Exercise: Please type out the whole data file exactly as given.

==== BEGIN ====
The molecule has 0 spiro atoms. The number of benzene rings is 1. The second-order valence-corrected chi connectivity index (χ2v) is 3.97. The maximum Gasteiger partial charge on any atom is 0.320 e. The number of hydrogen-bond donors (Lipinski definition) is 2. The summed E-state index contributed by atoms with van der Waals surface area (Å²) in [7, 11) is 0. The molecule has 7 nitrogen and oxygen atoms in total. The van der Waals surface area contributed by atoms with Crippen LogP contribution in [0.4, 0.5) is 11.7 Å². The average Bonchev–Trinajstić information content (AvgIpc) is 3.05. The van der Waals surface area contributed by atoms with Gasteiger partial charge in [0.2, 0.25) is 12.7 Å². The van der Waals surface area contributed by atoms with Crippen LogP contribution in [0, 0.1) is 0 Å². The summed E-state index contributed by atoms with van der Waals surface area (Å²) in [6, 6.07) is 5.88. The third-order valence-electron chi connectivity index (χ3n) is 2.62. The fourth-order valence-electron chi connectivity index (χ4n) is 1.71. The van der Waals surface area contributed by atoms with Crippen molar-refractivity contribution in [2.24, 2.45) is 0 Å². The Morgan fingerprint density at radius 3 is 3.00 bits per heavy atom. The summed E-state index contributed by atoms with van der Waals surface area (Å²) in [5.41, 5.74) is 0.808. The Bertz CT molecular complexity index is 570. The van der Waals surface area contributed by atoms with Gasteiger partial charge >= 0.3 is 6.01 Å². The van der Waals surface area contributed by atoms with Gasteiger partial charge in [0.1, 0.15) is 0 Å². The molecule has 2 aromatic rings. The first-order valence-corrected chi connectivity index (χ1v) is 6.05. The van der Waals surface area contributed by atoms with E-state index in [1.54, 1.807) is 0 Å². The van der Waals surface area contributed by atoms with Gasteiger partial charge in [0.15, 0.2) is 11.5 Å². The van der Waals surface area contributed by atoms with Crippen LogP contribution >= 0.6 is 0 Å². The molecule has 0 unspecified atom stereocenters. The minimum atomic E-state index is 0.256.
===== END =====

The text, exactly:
The molecule has 0 spiro atoms. The number of benzene rings is 1. The second-order valence-corrected chi connectivity index (χ2v) is 3.97. The maximum Gasteiger partial charge on any atom is 0.320 e. The number of hydrogen-bond donors (Lipinski definition) is 2. The summed E-state index contributed by atoms with van der Waals surface area (Å²) in [7, 11) is 0. The molecule has 7 nitrogen and oxygen atoms in total. The van der Waals surface area contributed by atoms with Crippen LogP contribution in [0.4, 0.5) is 11.7 Å². The average Bonchev–Trinajstić information content (AvgIpc) is 3.05. The van der Waals surface area contributed by atoms with Gasteiger partial charge in [0.2, 0.25) is 12.7 Å². The van der Waals surface area contributed by atoms with Crippen LogP contribution in [0, 0.1) is 0 Å². The summed E-state index contributed by atoms with van der Waals surface area (Å²) in [6, 6.07) is 5.88. The third-order valence-electron chi connectivity index (χ3n) is 2.62. The fourth-order valence-electron chi connectivity index (χ4n) is 1.71. The van der Waals surface area contributed by atoms with Crippen molar-refractivity contribution in [2.24, 2.45) is 0 Å². The Morgan fingerprint density at radius 3 is 3.00 bits per heavy atom. The summed E-state index contributed by atoms with van der Waals surface area (Å²) in [5.41, 5.74) is 0.808. The Bertz CT molecular complexity index is 570. The van der Waals surface area contributed by atoms with Gasteiger partial charge >= 0.3 is 6.01 Å². The van der Waals surface area contributed by atoms with Gasteiger partial charge in [0.1, 0.15) is 0 Å². The molecule has 2 aromatic rings. The first-order valence-corrected chi connectivity index (χ1v) is 6.05. The van der Waals surface area contributed by atoms with E-state index in [1.54, 1.807) is 0 Å². The van der Waals surface area contributed by atoms with Gasteiger partial charge in [0.15, 0.2) is 11.5 Å². The van der Waals surface area contributed by atoms with Crippen LogP contribution >= 0.6 is 0 Å². The molecule has 0 unspecified atom stereocenters. The minimum atomic E-state index is 0.256.